Unfortunately, with the death of any high profiled celebrity, opportunistic scammers will try to capitalize off internet traffic and interest following said death. So it’s no surprise Amy Winehouse death scams took to Facebook just hours after she was found dead in her Camden home on Saturday. Watch where you click when this star’s name appears on the site.
There have been several iterations of the “Amy Winehouse is Dead” scam. Some mention a leaked video of Amy getting high on crack hours before her death.
Others claim to be “shocking video footage released of Amy Winehouse moments before her death.”
All of these are scams are fake, so don’t click on them unless you want your friends spammed with a link to take an online survey. These scams usually use the interest in breaking news stories to trick people into taking a survey in which the scammers usually earn a commission for each completed survey.
The links usually promise the promoted video after completion, but since the video does not exist, the user will be prompted to enter a phone number or other information that scammers can use to either charge them, or take money right out of an account, according to Websense.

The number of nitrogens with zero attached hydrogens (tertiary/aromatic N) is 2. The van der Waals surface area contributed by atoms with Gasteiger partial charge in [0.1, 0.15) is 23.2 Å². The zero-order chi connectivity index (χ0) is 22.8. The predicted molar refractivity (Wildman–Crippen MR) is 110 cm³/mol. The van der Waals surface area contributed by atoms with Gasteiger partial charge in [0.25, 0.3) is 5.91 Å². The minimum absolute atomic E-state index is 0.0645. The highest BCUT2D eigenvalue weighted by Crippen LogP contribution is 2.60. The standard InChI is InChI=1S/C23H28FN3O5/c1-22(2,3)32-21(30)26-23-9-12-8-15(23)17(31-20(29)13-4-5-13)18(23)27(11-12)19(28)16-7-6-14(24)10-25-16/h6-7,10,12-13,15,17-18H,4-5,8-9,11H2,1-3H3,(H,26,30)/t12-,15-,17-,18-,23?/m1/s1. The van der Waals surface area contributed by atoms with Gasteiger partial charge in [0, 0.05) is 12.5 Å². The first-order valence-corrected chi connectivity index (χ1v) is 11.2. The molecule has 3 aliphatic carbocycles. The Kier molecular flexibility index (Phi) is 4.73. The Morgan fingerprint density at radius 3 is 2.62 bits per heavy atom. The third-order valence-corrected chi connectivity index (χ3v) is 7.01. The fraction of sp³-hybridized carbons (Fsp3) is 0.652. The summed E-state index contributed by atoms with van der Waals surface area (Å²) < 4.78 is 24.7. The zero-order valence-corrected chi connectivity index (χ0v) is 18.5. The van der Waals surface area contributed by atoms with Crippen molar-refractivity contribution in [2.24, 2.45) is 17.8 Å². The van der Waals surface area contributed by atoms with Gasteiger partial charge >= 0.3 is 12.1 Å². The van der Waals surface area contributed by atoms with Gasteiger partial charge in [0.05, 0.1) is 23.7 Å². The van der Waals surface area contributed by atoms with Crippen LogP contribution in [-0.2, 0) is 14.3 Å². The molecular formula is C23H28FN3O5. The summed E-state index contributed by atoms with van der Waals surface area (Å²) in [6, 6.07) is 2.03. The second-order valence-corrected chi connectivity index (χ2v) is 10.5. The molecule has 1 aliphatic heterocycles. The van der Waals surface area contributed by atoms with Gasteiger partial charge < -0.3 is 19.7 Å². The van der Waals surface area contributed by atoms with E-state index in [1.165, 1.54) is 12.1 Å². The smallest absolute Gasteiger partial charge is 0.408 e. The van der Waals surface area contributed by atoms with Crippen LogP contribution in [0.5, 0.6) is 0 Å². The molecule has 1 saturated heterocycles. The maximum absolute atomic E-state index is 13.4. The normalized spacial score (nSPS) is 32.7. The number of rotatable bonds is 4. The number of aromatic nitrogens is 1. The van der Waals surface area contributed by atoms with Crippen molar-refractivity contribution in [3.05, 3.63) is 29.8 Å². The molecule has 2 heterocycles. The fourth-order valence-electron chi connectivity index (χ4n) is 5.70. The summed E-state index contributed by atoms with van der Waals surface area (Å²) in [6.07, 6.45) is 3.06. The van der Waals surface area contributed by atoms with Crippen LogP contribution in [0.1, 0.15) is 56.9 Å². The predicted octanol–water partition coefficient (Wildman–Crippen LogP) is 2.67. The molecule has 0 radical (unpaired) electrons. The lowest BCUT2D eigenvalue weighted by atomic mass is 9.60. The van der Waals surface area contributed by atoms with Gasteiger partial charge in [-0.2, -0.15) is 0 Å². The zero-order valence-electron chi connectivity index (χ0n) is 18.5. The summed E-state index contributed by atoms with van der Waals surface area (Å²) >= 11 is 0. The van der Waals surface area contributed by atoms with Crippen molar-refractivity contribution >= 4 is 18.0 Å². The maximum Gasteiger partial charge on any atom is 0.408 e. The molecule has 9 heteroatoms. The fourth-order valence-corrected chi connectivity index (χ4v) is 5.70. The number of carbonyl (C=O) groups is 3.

The article said anybody can use the same template application to create a Facebook thread in minutes. In fact, another scam based on the news was circulating last week, this one following the Norway attacks. Facebook was able to clean those out quickly, only to have the Winehouse scam replace it.
Bottom line: When breaking news hits, only click on news sources coming from URLs you know and trust.
Did you see posts n your friends’ news feeds resembling the Amy Winehouse or the Norway attack scams?